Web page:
“I am sick of people saying ‘Oh, Ravenna? You’re so lucky!’” he once raged. “I’m not on holiday, I’m putting 6 tonnes of intricate steelwork in the roof, which will be manipulated on tiny bits of string by people who don’t speak the same language as me in a vain attempt not to kill or maim anybody recreating the Blitz (through the medium of dance) underneath. And all this in searing heat and unbelieveable moisture, in a 300-year-old space, with no extra time.”

So, yes, I am probably the only person in the world who regarded Waddell, Barnet and Berry’s This Business of Concert Promotion and Touring as a fun read. My interest is actually in what the Japanese are calling “events” – live shows featuring starlets or special guests, designed to be unpirateable. This includes film festivals and Hatsune Miku performances, and maybe even the occasional convention, but I’m ready to see how things look like to touring rock bands as well. I’m a sucker for insider business books, and this one is authored by the triumvirate of a production manager, Billboard’s executive director of content and programming, and a professor in the Department of Recording Industry at Middle Tennessee State. You can actually study Advanced Concert Promotion! I love it.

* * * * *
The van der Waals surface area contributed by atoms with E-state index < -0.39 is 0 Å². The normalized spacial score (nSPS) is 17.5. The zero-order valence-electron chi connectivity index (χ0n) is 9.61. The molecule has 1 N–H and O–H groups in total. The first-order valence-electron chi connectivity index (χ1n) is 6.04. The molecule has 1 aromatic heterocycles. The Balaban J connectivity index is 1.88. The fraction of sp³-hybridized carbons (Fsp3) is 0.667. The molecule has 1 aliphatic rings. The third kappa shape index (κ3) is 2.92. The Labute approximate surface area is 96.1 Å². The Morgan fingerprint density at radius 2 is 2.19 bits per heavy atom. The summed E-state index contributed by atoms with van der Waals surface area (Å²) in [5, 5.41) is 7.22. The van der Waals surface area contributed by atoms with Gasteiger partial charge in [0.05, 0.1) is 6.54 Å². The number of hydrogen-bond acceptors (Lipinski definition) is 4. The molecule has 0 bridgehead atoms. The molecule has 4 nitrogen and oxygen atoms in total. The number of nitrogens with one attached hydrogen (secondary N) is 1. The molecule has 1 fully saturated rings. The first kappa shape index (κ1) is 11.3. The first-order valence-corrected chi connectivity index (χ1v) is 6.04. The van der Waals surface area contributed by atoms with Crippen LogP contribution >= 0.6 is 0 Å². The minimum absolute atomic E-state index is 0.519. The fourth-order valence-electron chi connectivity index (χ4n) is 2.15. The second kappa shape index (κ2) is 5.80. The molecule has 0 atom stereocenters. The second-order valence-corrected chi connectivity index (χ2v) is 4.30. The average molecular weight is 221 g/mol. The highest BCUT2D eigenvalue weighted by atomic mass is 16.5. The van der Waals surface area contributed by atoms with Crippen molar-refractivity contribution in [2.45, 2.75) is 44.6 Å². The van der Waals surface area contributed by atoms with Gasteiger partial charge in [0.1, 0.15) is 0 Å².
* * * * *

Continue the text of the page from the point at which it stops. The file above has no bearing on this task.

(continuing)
this bizThis Business of Concert Promotion and Touring is a hard-core business book, all about the numbers, and the way they can be massaged. From four guys and a second-hand van, to Iron Maiden and their own 747, it investigates the logistics of getting out on the road and earning money through events rather than record sales. It examines the varying economics of ticket prices – Garth Brooks charging a mere $20, in order to get as many people in the venue as possible, versus Paul McCartney’s courting of the corporate crowd with tickets in excess of $450 for that special VIP treatment. It’s also particularly good on spin-offs, revealing, for example, that the Rolling Stones expect every ticket buyer to spend an average of $18 on merchandise before they can reasonably be said to have got that elusive satisfaction. Ah yes, but that kind of merchandise means you are adding a whole extra truck to the entourage just to ship it and its sellers around with you, and costs mounts up…